• Further pledge musings
    October 17,2012
     

    In his response to my letter of Sept. 26, Thomas Prindiville claims in his letter (“God in pledge should offend no one”) that the U.S. government does not “support, sanction or approve monotheistic religions.” Because the Pledge of Allegiance states that the U.S. is “under God,” the Pledge is affirming that our nation believes that God exists. How can it be “under God” if God isn’t real? The major religions that identify their god as the one having a capital “G” are the monotheistic ones — Judaism, Christianity, and Islam. Therefore, by including “under God,“ the government is showing preference to them. This is a violation of the 1st Amendment.

    Mr. Prindiville asks “why an atheist would care what someone else believes as long as their rights are not diminished or hurt.” Why should anyone have to acknowledge that our “one nation” is “under God”? Demonstrating loyalty to the U.S. via the Pledge has nothing to do with whether God exists or not. God has little or no meaning for Pagans, Buddhists, nonbelievers, and many other groups in this country. The Pledge should be inclusive for everyone. This is not the case currently because it does not recognize the beliefs of those people. This exclusion results in their citizenship being diminished in value. I wonder how Mr. Prindiville would feel or react if the monotheistic religions were not the dominant ones in this country and if the Pledge did not contain “God,” but rather some other divinity. I suspect that he would feel offended and biased against. The most sensible solution is to leave “under God” out of the Pledge.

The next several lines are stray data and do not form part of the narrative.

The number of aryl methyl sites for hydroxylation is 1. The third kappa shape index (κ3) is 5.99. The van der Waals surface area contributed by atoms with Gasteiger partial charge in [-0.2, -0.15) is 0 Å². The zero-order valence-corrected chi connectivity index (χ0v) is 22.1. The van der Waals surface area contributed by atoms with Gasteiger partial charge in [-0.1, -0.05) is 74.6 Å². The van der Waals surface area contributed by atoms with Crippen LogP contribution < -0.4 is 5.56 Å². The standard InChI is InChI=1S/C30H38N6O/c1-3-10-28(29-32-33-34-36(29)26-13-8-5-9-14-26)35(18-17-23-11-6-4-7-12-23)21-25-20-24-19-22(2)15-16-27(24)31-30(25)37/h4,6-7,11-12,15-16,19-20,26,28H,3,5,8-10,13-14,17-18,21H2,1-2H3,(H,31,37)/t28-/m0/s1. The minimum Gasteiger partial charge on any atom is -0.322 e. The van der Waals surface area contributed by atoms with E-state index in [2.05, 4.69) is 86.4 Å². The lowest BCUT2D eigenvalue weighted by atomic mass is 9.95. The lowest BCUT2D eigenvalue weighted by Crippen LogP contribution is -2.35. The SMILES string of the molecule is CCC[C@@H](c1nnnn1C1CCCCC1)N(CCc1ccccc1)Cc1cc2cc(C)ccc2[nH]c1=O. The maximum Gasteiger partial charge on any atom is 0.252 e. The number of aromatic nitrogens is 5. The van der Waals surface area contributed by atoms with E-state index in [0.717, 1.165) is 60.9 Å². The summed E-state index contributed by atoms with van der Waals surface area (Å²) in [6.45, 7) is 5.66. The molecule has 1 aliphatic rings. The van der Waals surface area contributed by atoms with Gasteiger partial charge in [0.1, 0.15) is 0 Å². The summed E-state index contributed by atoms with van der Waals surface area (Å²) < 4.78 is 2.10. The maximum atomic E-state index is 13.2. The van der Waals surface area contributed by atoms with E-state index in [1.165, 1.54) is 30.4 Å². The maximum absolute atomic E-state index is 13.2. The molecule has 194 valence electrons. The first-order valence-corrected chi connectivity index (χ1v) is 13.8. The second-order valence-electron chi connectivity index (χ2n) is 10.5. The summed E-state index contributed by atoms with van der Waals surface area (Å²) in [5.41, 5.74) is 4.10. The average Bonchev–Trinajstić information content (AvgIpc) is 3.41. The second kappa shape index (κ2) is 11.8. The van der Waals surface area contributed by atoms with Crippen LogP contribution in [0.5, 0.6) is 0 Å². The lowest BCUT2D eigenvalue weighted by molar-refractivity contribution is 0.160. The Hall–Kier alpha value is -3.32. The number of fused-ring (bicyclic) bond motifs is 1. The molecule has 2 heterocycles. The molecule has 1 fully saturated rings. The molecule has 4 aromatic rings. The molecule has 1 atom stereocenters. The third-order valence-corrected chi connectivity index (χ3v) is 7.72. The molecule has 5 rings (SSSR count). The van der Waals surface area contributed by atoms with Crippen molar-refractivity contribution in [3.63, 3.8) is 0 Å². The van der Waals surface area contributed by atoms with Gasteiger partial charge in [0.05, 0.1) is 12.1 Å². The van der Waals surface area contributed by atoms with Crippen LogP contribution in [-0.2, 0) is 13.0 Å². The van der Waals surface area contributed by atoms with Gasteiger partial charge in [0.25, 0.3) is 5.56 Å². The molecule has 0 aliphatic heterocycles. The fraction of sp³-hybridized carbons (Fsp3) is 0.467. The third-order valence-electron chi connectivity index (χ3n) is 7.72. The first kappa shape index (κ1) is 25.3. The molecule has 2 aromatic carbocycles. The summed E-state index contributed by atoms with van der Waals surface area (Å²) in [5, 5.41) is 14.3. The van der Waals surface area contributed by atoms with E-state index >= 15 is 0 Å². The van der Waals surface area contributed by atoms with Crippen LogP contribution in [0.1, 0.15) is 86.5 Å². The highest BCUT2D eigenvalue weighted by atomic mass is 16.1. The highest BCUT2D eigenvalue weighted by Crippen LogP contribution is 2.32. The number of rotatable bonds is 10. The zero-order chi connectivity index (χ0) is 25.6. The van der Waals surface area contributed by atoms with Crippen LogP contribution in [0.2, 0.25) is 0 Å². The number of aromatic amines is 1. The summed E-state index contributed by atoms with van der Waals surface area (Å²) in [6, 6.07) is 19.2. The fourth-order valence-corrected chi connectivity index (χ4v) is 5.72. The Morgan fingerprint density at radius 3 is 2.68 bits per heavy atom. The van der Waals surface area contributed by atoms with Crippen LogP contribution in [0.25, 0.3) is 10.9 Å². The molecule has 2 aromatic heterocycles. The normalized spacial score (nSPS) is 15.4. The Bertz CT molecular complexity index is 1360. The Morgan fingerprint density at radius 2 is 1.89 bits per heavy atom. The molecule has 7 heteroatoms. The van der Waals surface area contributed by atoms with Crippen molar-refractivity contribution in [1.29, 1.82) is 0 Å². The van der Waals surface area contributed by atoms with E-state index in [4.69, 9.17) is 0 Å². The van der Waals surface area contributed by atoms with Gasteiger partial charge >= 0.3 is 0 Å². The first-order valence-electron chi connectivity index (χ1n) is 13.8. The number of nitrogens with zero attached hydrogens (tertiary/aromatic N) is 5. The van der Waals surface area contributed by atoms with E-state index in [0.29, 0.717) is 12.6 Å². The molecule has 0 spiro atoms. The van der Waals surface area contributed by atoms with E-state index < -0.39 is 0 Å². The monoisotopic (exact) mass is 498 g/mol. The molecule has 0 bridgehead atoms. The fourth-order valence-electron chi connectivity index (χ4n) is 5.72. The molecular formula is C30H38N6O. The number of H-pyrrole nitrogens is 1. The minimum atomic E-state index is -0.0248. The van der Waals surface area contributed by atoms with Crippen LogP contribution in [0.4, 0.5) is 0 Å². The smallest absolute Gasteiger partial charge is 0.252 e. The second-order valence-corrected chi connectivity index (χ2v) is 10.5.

Mr. Prindiville comments that an atheist in a committee of which he was a part said: “Some say there are no atheists, only those who rebel against God.” The “some” to whom the atheist was alluding were most likely believers who apparently cannot conceive of the fact that some people don’t believe that God is real. This viewpoint has evidently convinced them that, deep down, atheists really do believe in God, but hate him so much that they rebel against him. Atheists are convinced that no god(s) exists. How can anybody possibly hate or rebel against something that doesn’t exist for her/him?

    John Klimenok Jr.

    Plainfield

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